Take as an example Rolls Royce who, in their factory in Bristol, have instigated ‘Project Sunshine’, installing solar panels which will play an important part in their 50 per cent emissions reduction, as well as powering their facilities.
Meanwhile leading solar companies such as Lightsource are working hard to develop the subsidy-free solar models of the future.
There are now over 840,000 UK homes with solar panels, contributing to the 2.2 per cent of UK generation provided by solar in 2015. Well-planned storage can be a solution to converting that low carbon electricity into secure-low carbon electricity; it can help those solar households maximise their energy use, giving them power over how they use that energy and taking demand away from the grid at times of low demand.
And up to 18GW of storage could – according to the National Grid’s Future Energy Scenarios – be connected to our energy system by 2040.
So to exploit this further, we need your help: we need your expertise and investment and your innovation to bring forward the business models that will deliver this new smart energy system. It’s important, too, that we look at how our international counterparts are exploiting storage to its fullest potential.
For example in Los Angeles, where a major gas leak is being mitigated by hundreds of mega-watt-hours of storage…
…or in India where the Solar Energy Corporation will require storage alongside solar panels in new tenders to help manage power fluctuations.
This is where foresight comes in.
Recently, my colleague the Secretary of State for Business, Energy and Industrial Strategy – Greg Clark – outlined the principles of that strategy.
In his speech he made a point which I think will strike a chord today. He talked of how in our society, we have an upgrade culture: our phones, our computers, our industrial processes – all are subject to regular upgrades…
He talked about it being time for our country to have an upgrade, one that puts it in a good place to tackle future problems when they occur.
For me, it is crucial that the market and structures which support the new technologies I’ve been speaking about today are fit for purpose now and regularly upgraded in the future.
To this end, we are actively supporting the UK storage industry through our innovation programme.
Over the last six years, the Government and other public bodies have committed more than £65m to energy storage research, development and demonstration.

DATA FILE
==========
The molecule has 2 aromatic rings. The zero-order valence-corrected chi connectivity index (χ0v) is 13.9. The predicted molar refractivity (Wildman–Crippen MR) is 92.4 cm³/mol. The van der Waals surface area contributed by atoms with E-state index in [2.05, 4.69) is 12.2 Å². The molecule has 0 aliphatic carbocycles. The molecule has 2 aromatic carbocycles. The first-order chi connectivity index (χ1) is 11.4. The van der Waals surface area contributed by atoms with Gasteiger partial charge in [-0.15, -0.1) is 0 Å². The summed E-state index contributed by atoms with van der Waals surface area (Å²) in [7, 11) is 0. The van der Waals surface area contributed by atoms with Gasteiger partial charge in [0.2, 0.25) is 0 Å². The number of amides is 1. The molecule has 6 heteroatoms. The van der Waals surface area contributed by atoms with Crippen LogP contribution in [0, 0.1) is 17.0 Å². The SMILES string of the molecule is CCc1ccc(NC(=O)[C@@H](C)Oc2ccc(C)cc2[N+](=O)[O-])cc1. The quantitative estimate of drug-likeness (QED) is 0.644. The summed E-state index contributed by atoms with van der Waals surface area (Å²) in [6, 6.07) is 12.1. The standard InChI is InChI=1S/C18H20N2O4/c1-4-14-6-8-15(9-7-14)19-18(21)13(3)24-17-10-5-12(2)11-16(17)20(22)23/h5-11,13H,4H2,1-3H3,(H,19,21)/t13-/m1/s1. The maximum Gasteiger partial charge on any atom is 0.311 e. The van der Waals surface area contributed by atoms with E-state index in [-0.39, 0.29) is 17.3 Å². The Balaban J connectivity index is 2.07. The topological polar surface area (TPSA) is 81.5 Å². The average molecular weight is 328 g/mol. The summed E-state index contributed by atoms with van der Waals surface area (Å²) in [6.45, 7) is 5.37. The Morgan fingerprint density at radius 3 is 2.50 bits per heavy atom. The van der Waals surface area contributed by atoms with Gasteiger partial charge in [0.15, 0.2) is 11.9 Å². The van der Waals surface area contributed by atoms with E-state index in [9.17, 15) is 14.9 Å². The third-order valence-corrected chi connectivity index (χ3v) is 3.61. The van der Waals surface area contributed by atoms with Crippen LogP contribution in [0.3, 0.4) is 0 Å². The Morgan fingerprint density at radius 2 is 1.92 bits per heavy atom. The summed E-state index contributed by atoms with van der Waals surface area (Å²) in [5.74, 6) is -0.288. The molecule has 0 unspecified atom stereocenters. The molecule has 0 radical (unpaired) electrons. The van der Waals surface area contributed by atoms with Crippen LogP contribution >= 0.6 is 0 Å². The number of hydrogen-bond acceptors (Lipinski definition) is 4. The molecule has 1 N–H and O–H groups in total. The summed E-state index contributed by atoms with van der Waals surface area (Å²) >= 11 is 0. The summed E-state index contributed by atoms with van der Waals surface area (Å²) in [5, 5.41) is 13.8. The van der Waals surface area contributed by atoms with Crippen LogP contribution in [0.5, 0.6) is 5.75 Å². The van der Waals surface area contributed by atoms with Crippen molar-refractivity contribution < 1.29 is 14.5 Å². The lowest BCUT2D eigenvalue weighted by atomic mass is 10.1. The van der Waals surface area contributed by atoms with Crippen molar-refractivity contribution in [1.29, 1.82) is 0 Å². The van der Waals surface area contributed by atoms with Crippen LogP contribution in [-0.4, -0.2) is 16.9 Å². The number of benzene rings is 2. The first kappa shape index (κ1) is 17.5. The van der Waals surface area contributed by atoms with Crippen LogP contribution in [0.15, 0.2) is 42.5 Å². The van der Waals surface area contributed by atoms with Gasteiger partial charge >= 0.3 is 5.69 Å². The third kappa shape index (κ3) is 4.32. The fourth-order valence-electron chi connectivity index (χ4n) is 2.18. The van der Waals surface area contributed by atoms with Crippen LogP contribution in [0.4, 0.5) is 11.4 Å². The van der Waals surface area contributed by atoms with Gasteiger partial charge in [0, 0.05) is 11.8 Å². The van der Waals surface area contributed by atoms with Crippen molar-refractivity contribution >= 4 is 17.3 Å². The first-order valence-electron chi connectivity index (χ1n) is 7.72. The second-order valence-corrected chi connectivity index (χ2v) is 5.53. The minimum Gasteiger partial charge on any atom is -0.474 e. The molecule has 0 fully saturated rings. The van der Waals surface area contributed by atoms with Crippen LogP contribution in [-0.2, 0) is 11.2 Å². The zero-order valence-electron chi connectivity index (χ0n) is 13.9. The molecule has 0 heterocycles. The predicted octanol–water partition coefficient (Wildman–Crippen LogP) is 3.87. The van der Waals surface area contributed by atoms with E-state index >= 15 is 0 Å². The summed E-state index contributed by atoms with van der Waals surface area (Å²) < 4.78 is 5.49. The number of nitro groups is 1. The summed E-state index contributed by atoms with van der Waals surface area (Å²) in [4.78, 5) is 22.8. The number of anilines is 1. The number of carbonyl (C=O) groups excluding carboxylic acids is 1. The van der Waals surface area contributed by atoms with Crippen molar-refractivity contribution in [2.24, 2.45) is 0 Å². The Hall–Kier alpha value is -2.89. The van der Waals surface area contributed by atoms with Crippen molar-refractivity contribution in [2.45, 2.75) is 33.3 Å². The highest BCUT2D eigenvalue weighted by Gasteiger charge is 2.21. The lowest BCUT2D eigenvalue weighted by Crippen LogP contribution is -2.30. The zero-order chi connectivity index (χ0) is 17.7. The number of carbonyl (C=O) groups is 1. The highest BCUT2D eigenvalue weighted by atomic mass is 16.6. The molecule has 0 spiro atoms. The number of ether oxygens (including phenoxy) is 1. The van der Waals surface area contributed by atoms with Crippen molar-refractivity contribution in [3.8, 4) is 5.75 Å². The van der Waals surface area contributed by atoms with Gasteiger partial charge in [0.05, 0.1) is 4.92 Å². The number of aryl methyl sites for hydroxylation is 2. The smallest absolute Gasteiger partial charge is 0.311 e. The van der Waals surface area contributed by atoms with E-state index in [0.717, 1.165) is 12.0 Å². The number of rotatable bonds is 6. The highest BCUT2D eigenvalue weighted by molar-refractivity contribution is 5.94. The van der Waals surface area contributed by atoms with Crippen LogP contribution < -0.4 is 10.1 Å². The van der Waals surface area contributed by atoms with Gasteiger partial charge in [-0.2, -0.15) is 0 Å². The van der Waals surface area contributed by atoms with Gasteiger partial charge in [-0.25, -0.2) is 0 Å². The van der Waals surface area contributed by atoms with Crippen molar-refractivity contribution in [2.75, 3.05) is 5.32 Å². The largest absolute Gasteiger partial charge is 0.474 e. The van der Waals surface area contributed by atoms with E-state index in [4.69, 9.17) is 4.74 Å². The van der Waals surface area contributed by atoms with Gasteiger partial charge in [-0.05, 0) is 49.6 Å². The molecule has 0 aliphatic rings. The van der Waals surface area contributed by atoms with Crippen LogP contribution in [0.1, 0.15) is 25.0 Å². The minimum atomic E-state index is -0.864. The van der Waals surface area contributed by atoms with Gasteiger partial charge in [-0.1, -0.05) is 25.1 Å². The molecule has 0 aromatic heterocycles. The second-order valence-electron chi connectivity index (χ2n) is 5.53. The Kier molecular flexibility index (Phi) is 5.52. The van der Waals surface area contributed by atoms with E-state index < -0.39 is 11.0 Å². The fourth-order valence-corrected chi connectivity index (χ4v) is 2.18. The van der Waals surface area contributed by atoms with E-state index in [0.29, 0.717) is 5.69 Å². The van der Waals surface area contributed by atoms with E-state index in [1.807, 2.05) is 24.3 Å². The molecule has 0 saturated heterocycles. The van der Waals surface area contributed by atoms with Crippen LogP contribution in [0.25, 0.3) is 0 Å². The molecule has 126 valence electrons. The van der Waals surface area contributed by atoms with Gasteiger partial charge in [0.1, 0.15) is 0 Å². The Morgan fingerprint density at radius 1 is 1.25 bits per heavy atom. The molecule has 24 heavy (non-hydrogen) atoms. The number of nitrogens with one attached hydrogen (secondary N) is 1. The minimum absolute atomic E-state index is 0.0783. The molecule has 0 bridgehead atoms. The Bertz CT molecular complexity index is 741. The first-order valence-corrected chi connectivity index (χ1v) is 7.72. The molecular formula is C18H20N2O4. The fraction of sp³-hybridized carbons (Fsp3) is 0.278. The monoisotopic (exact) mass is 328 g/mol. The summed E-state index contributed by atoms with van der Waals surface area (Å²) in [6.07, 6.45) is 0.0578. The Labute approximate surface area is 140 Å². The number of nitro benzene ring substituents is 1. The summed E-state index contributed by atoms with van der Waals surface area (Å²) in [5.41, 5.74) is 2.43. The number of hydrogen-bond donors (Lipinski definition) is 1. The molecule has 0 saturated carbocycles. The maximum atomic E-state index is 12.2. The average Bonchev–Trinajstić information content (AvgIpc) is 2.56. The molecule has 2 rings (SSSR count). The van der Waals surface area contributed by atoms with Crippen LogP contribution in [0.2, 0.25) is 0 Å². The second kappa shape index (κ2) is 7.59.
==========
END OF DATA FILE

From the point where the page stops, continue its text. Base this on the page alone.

Ofgem have provided more than £100m to the UK Distribution Network Operators who help test energy storage in conjunction with solar arrays.
And in the 2016 Budget, the Government committed at least £50m of funding to support innovation in demand-side response, storage and smart technologies.
We are focusing on developing our Smart Innovation programme to use this funding. We want to support technologies where there are clear market failures and programmes where intervention will have the greatest impact on meeting our climate change and energy objectives.
We will be seeking your views on the options in the months ahead.
We have seen some great success stories.
Moixa has developed their Maslow domestic battery system, assembled in Hastings, which provides grid support services delivering cost savings for consumers.
Connected Energy, who are here today, received funding for their Everest Project. It will demonstrate how recycled batteries from electric vehicles can provide storage solutions for the distribution grid; which we need, to help manage the output from renewables and support the rapid charging of electric vehicles.
And UK enterprise redT has recently supplied 40kWh flow battery systems to E.ON who I met this morning and other UK and international customers.
I believe these technologies must be encouraged and supported, so that more of us can benefit from disruptive changes. That is why we will shortly publish a call for evidence on a smart systems routemap, including sections on storage and innovation.
We will need your help in choosing the solutions that work best for the industry and for consumers and communities.
The theme of this session is ‘Changes and Opportunities’.
Every change is an opportunity. Brexit will be a significant change, but we have an opportunity in the new relationships we make in a different world…
…climate change is a change but we have an opportunity to build new industries that cut carbon and use energy in a smarter way and to invest in innovative, sustainable energy projects like storage.
But every opportunity doesn’t necessarily mean change.
By making energy storage more commonplace means stability – we can keep power in our towns and cities flowing when other sources are under pressure, and we can provide cheaper electricity for business making our economy stronger. Ladies and gentlemen, we have seen what can be achieved when Government and business work together in collaboration. I want this to continue.
Our joint vision should be a smart energy system in the UK, indeed one that could be the envy of the world.
Thank you for listening.
Published: 6 October 2016